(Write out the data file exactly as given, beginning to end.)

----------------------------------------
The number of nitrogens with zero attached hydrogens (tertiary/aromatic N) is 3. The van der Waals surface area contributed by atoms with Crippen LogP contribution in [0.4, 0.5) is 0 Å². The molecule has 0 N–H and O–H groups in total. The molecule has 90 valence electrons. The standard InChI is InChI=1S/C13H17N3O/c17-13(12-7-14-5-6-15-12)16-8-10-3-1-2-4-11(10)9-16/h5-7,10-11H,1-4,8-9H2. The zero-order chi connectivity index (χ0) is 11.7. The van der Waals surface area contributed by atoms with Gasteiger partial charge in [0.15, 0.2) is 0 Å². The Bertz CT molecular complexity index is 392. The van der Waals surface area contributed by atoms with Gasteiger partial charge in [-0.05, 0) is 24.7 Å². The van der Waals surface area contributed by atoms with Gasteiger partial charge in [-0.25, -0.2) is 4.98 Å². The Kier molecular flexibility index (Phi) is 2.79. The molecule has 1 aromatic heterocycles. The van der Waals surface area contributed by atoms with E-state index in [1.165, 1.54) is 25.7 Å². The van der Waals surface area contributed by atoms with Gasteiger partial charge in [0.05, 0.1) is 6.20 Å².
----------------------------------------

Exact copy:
The number of nitrogens with zero attached hydrogens (tertiary/aromatic N) is 3. The van der Waals surface area contributed by atoms with Crippen LogP contribution in [0.4, 0.5) is 0 Å². The molecule has 0 N–H and O–H groups in total. The molecule has 90 valence electrons. The standard InChI is InChI=1S/C13H17N3O/c17-13(12-7-14-5-6-15-12)16-8-10-3-1-2-4-11(10)9-16/h5-7,10-11H,1-4,8-9H2. The zero-order chi connectivity index (χ0) is 11.7. The van der Waals surface area contributed by atoms with Gasteiger partial charge in [0.15, 0.2) is 0 Å². The Bertz CT molecular complexity index is 392. The van der Waals surface area contributed by atoms with Gasteiger partial charge in [-0.05, 0) is 24.7 Å². The van der Waals surface area contributed by atoms with Gasteiger partial charge in [-0.25, -0.2) is 4.98 Å². The Kier molecular flexibility index (Phi) is 2.79. The molecule has 1 aromatic heterocycles. The van der Waals surface area contributed by atoms with E-state index in [1.165, 1.54) is 25.7 Å². The van der Waals surface area contributed by atoms with Gasteiger partial charge in [0.05, 0.1) is 6.20 Å².